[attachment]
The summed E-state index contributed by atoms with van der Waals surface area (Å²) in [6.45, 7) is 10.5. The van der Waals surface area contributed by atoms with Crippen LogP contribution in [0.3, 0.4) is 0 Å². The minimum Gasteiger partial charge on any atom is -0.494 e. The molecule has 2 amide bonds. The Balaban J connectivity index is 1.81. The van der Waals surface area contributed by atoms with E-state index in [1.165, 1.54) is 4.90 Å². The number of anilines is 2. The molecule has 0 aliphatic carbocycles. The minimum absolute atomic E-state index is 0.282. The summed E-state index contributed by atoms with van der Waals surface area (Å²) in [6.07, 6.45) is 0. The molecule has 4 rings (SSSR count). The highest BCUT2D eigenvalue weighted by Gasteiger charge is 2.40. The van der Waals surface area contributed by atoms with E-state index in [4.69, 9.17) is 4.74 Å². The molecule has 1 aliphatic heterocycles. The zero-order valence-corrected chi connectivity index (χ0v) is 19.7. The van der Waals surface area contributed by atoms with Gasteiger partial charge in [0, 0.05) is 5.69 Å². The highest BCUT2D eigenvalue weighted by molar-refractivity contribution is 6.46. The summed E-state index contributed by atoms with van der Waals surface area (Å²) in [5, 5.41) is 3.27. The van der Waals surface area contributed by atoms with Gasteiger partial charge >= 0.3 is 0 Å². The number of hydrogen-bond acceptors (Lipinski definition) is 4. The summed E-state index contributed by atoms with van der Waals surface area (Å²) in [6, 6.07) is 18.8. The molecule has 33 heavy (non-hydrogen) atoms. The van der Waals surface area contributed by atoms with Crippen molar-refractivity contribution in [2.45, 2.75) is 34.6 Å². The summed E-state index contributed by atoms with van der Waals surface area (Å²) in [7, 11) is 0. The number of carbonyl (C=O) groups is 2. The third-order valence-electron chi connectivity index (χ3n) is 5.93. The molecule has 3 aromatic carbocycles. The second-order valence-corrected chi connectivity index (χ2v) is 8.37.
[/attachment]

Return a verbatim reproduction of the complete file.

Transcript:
The summed E-state index contributed by atoms with van der Waals surface area (Å²) in [6.45, 7) is 10.5. The van der Waals surface area contributed by atoms with Crippen LogP contribution in [0.3, 0.4) is 0 Å². The minimum Gasteiger partial charge on any atom is -0.494 e. The molecule has 2 amide bonds. The Balaban J connectivity index is 1.81. The van der Waals surface area contributed by atoms with E-state index in [1.165, 1.54) is 4.90 Å². The number of anilines is 2. The molecule has 0 aliphatic carbocycles. The minimum absolute atomic E-state index is 0.282. The summed E-state index contributed by atoms with van der Waals surface area (Å²) in [6.07, 6.45) is 0. The molecule has 4 rings (SSSR count). The highest BCUT2D eigenvalue weighted by Gasteiger charge is 2.40. The van der Waals surface area contributed by atoms with E-state index in [4.69, 9.17) is 4.74 Å². The molecule has 1 aliphatic heterocycles. The zero-order valence-corrected chi connectivity index (χ0v) is 19.7. The van der Waals surface area contributed by atoms with Gasteiger partial charge in [0, 0.05) is 5.69 Å². The highest BCUT2D eigenvalue weighted by molar-refractivity contribution is 6.46. The summed E-state index contributed by atoms with van der Waals surface area (Å²) in [5, 5.41) is 3.27. The van der Waals surface area contributed by atoms with Gasteiger partial charge >= 0.3 is 0 Å². The number of hydrogen-bond acceptors (Lipinski definition) is 4. The summed E-state index contributed by atoms with van der Waals surface area (Å²) in [6, 6.07) is 18.8. The molecule has 33 heavy (non-hydrogen) atoms. The van der Waals surface area contributed by atoms with Crippen molar-refractivity contribution in [2.45, 2.75) is 34.6 Å². The summed E-state index contributed by atoms with van der Waals surface area (Å²) in [7, 11) is 0. The number of carbonyl (C=O) groups is 2. The third-order valence-electron chi connectivity index (χ3n) is 5.93. The molecule has 3 aromatic carbocycles. The second-order valence-corrected chi connectivity index (χ2v) is 8.37.